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Ms. Marvel

In the first episode of Ms. Marvel, the superhero fights a battle that is only too familiar to the Pakistani girls in her audience. The fight for parental permission. Kamala Khan wants to go to the first ever Avenger Con (not comic con since she lives in a world where the Avengers are very much real). Unsurprisingly, her parents are not on board with this idea. Mr. and Mrs. Khan are very against the idea of their daughter at a “party” with drugs, alcohol, and other “haraam” teenage shenanigans. 

Kamala has yet to take on the Ms. Marvel moniker but is very much obsessed with her world’s superheroes, especially Carol Danvers aka Captain Marvel. While she fantasizes about super humans flying in the sky, Kamala herself must fight some rather unglamorous battles. She’s failed her driving test, is far from popular at high school, has to figure out her post-graduation plans and, well, there’s that Avenger Con her parents have refused to let her go to. 

Ms. Marvel

Kamala tries on her Captain Marvel costume for Avenger Con

When Marvel Studios announced that they were bringing a Muslim Pakistani to their cinematic universe, folks both at home and abroad celebrated it as a win for brown representation. However, a recently released teaser cast a pall over these celebrations. In it, Mrs. Khan tells Kamala she can go to the convention even though “there will be a lot of haraam going on there” but only if her father comes with her. Right on cue, Mr. Khan bursts through the door in a desi-Hulk costume, gleefully shouting “Chak de phatte”. It comes across as more of a caricature than sincere representation. This is rarely, if ever, how the word haraam is used colloquially and it’s unlikely that a father has ever burst through his daughter’s bedroom door saying “chak de phatte“.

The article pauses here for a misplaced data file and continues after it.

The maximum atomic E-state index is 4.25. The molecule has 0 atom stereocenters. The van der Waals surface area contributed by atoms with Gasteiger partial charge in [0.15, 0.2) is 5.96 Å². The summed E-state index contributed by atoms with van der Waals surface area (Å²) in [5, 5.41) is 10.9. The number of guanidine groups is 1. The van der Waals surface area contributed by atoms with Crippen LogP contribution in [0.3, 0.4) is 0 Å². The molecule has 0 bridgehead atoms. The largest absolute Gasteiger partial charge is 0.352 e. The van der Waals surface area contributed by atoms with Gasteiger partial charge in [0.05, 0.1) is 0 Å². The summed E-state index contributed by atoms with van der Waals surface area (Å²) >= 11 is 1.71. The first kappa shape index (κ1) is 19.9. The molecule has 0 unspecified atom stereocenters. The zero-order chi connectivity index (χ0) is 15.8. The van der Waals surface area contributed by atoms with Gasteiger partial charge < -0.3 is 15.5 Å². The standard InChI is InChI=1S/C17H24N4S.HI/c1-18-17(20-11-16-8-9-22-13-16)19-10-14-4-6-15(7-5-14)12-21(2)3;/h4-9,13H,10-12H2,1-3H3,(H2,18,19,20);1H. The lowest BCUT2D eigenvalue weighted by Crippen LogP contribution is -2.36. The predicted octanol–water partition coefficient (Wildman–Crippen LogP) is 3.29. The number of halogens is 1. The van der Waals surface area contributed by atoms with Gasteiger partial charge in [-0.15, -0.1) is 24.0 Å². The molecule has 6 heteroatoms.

However, ultimately Ms. Marvel is not about a Pakistani teenager at all, it’s about an American-Pakistani teenager. The cultural references in the show are meant to be representative of the diaspora, which is different from the native community in a lot of ways. Immigrant culture tends to be more diverse, incorporating elements from different South Asian communities, while also sometimes being more pronounced.

The first two episodes of Ms. Marvel do present moments where the viewer is left bemused at the Pakistani cultural representation. In the first scene we see Kamala’s brother Aamir (played by Saagar Shaikh), praying before he starts his breakfast. Hands held up in the air, Aamir seems to be involved in a protracted prayer. For most of us, however, a quick “bismillah” is usually enough. It’s not common to see a Pakistani Muslim indulge in a longer prayer before food.

Kamala’s father quips, “If you don’t stop praying long enough to put food in your mouth, one day you will starve to death,” and Aamir retaliates with, “May Allah forgive you one day.” While this is meant to be comical, it’s almost too comical, and not necessarily in the right ways. This is not a conversation that’s likely to happen in a Pakistani household, no matter how religious family members are, and it seems to be taking a jab at the religiosity of our culture. We see another instance of this, such as when Aamir walks into Kamala arguing with her parents and states, “Not a lot of salaam here, huh?”